Susan came into my office a couple months ago to talk about how to teach her four children (ages 6-11) during the second half of the school year. The family would be spending six months traveling through two different regions of the U.S. and two countries in Europe before returning to their ministry assignment in Asia by the beginning of next school year. Should she buy the correspondence courses her children had used previously in Asia, or buy the textbooks they were currently using on furlough so they could finish out the year with consistency?
Both those options seemed overwhelming when Susan considered the bulk and weight of materials they would have to carry around and the amount of time required to keep up with four complete grade levels worth of courses. Also, Susan had been reading about learning styles and was realizing that some of her children would probably enjoy “school” more and learn better if they were not limited to the textbook/workbook approach. She felt the teaching experience would be more positive for her, too, if the methodology could be varied.
The situation seemed right for moving “beyond the textbooks” to more real-life, project-based learning! Susan became more and more enthused about the possibilities of using the travel they’d be doing, rather than textbooks, as the content organizer for the last half of the school year. Why not study, as a family, the U.S. regions and the European countries they’d be visiting? This would help build appreciation for and understanding of their home country as well as other parts of the world. Since another major goal of furlough was to build family ties, they could also incorporate projects that would enhance their relationships with the family members they would be visiting.
In subject areas such as math and beginning reading, the children would continue with their textbooks. But everything else—reading/literature for the older children, writing, science, social studies—could be integrated around their travels. As all four children would be studying the same themes, many of the resources they would use, the discussions they would have, and the experiences they would include would serve to teach at all four levels.
Susan used a theme outline (the Nations unit) to help her come up with the kinds of questions appropriate for her children to answer as they traveled to the different regions of the U.S. and the two European countries. This would give them a format for studying any region or country of the world and for organizing what they learned. The format would also provide a structure for comparing and contrasting different places—finding their similarities and appreciating their uniquenesses. Following are some of the possible questions:
- What is the geography and climate of this place? How does that determine the kind of plant and animal life we see here? What natural resources are available? How do all those affect the lives of the people who live here (housing, clothing, occupations, etc.)? How are they factors in the history of this place?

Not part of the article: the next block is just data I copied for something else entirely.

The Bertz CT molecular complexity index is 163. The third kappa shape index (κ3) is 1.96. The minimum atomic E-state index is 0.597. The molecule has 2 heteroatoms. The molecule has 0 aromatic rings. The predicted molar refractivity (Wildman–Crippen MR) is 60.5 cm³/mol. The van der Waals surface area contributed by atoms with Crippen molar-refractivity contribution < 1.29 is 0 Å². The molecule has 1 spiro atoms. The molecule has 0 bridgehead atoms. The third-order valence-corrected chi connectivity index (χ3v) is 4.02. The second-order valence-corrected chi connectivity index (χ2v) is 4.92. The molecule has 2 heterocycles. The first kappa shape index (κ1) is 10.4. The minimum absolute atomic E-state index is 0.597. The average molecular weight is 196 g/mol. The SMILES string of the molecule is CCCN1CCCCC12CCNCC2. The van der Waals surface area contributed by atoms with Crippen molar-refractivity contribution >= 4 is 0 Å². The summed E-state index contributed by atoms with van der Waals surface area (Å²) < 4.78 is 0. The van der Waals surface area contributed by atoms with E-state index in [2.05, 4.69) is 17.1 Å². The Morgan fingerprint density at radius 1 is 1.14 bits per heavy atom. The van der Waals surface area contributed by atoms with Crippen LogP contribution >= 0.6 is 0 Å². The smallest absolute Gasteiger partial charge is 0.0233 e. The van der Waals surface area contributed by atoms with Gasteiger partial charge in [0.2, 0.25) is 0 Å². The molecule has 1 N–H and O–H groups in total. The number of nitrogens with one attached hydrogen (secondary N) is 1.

- Who were the peoples who lived here in the past? How did they live? Why did they come here? How have things changed since earlier days? What do you see today that reflects their influence? Who were some important people in the history of this place? How did they make a difference?
- What groups of people live here today? Why are they here? Are different cultures represented? What languages do they speak? Does the way of life differ between groups (dress, housing, occupations, etc.)? What are their religious beliefs? Are they known for unique things they offer the community?
- How do people make a living here today? What influences their occupational choices? Do some unique products or services come from this region? What are the steps in creating one of these products or providing one of these services? How have natural resources, geography, climate, and history influenced the economy of this area? What kind of monetary system is used? Who buys the products and services? How do the products and services get to the people who want them?
Gathering Information and Presenting What was Learned
- Visit parks (natural and historical), gather brochures, question park employees, jot down notes of information learned that answer the questions above.
- Go to the chamber of commerce or tourist information center to gather materials and get ideas of good places to visit; ask people you visit what they recommend you should not miss.
- Write letters to state offices or tourist bureaus requesting information.
- When visiting people/relatives, ask questions about their occupations, how life has changed since they were young, why they live where they do; later write thank-you notes mentioning a particular thing you enjoyed learning from them.
- Keep a list of occupations of all the people you interact with; list businesses observed; if possible, visit a factory or business for a tour; make a diagram or diorama.
- Eat at different ethnic restaurants or buy typical food items at grocery stores.
- Buy postcards, take pictures, save small souvenirs that could be included in a scrapbook along with brochures and self-written material.
- Read historical novels about the area, biographies of its famous people; pretend you are one of the characters and answer questions about your way of life, your contributions to the area, or some historical event you witnessed; write a newspaper article about a historical event.
- Get a newspaper and choose one item about the area to read and summarize for the others.
- Keep a list of vocabulary you learn, perhaps a word for each day.
- Learn a typical craft if you have time, or cook a typical dish; write out the steps involved; make diagrams.
- Learn common phrases in the local language (greetings, thank you) and use them when appropriate.
- Buy a tape of typical music.
- Make maps, charts, and graphs showing information learned.
- Make models, dioramas, murals, drawings; dramatize a process, procedure, or happening.